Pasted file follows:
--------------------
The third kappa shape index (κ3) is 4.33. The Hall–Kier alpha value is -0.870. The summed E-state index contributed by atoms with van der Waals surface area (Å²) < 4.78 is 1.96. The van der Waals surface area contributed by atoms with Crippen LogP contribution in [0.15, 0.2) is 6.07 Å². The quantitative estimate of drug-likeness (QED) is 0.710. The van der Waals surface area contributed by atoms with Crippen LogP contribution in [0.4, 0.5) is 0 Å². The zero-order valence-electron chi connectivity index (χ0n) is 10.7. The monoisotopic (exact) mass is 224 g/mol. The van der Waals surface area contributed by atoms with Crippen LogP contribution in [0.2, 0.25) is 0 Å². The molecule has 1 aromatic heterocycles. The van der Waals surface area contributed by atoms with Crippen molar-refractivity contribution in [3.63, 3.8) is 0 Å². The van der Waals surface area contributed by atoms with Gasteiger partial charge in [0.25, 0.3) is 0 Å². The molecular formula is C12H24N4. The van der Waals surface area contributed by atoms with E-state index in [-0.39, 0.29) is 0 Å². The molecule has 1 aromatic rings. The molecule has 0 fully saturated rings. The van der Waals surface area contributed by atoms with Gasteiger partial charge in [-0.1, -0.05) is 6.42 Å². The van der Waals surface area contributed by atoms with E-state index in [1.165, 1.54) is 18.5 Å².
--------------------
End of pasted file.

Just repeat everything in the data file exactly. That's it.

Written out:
The third kappa shape index (κ3) is 4.33. The Hall–Kier alpha value is -0.870. The summed E-state index contributed by atoms with van der Waals surface area (Å²) < 4.78 is 1.96. The van der Waals surface area contributed by atoms with Crippen LogP contribution in [0.15, 0.2) is 6.07 Å². The quantitative estimate of drug-likeness (QED) is 0.710. The van der Waals surface area contributed by atoms with Crippen LogP contribution in [0.4, 0.5) is 0 Å². The zero-order valence-electron chi connectivity index (χ0n) is 10.7. The monoisotopic (exact) mass is 224 g/mol. The van der Waals surface area contributed by atoms with Crippen LogP contribution in [0.2, 0.25) is 0 Å². The molecule has 1 aromatic heterocycles. The van der Waals surface area contributed by atoms with Crippen molar-refractivity contribution in [3.63, 3.8) is 0 Å². The van der Waals surface area contributed by atoms with Gasteiger partial charge in [0.25, 0.3) is 0 Å². The molecular formula is C12H24N4. The van der Waals surface area contributed by atoms with E-state index in [-0.39, 0.29) is 0 Å². The molecule has 1 aromatic rings. The molecule has 0 fully saturated rings. The van der Waals surface area contributed by atoms with Gasteiger partial charge in [-0.1, -0.05) is 6.42 Å². The van der Waals surface area contributed by atoms with E-state index in [1.165, 1.54) is 18.5 Å².